The house at 847-1071 Blackhill Road, Toolern Vale has significance as a predominantly intact example of an interwar homestead Bungalow style. Built in 1928, the house appears to be in good condition. It is set amongst some mature eucalypts and there are numerous farm fixtures, particularly the Sunshine gates and now rare wooden haystack elevator that contribute to the significance of the place. The visual connections to the remaining evidence of the early ford and bullock track at the foot of the hill are of further significance.
The house at 847-1071 Blackhill Road is architecturally significant at a LOCAL level (AHC D.2). It demonstrates original design qualities of an interwar homestead Bungalow style. These qualities include the broad, steeply pitched gambrel roof form, together with the minor gable that projects towards the front and the return broken back verandah formed under the main roof. Other intact or appropriate qualities include the asymmetrical composition, single storey height, horizontal timber weatherboard wall cladding, galvanised corrugated steel roof cladding, elongated face red brick chimney, stop chamfered timber verandah posts, rudimentary solid timber verandah brackets, timber framed double hung windows (arranged singularly and in groups), timber framed doorway and the decorative gable infill (panelling and timber battening). The farm fixtures, notably the Sunshine gates and rare wooden haystack elevator also contribute to the significance of the place.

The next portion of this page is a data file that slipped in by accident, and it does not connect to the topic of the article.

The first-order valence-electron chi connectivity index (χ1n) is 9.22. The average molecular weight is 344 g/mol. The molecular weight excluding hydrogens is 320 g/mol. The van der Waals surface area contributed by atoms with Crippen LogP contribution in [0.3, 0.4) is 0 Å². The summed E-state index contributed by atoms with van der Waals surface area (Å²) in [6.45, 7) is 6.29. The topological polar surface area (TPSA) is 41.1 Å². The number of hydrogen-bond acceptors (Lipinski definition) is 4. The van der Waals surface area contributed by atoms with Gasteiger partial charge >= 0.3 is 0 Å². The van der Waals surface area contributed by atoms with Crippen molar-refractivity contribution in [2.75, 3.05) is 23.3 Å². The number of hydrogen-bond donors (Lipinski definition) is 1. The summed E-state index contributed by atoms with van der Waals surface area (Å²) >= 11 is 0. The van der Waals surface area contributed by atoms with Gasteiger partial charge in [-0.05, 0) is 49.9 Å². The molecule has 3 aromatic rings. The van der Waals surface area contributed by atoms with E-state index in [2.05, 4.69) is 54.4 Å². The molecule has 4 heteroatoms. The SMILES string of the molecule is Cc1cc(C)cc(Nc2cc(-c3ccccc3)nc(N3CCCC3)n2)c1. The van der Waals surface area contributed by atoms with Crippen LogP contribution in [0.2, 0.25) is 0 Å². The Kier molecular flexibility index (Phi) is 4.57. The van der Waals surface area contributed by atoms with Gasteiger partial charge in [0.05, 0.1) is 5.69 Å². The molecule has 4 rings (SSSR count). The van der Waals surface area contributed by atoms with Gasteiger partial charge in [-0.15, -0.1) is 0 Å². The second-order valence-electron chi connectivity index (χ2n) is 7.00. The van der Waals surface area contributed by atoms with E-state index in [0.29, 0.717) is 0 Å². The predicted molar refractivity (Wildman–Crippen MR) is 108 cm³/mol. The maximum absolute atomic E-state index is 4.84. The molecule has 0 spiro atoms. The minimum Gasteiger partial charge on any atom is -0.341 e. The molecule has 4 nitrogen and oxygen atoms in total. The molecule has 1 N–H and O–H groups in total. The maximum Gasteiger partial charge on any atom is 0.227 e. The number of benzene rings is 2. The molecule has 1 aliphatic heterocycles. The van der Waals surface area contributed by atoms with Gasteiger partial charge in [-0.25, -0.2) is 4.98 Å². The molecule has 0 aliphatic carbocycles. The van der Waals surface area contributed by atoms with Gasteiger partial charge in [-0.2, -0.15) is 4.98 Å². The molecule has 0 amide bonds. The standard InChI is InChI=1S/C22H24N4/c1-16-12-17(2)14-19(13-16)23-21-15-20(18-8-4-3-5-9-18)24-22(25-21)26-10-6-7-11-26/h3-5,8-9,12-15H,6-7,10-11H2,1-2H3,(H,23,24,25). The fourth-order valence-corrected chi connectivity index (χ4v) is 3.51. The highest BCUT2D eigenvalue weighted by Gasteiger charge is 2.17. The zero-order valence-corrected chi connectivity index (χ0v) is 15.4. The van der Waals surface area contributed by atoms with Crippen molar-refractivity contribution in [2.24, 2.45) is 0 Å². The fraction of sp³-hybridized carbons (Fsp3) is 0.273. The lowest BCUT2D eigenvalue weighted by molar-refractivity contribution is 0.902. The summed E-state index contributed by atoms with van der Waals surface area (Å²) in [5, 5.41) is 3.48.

The house at 847-1071 Blackhill Road is historically significant at a LOCAL level (AHC A4, H1) for its association with the Beaty family, who have been prominent in the rural history of Toolern Vale and the Shire of Melton. Robert Beaty was a third generation member of this family whose establishment of this Dorset sheep stud property 'Kororoit Park' continued the family's pastoral and farming traditions, and the associations of this land with John Beaty, who purchased it in the 1850s.
The surviving evidence of the former bullock track to the Gisborne district is historically significant at a LOCAL level (AHC C.2). It has the potential to contribute to a wider understanding of the history of the Post-Contact occupation of the area.
Overall, the house and evidence of the bullock track, 847-1071 Blackhill Road, is of LOCAL significance.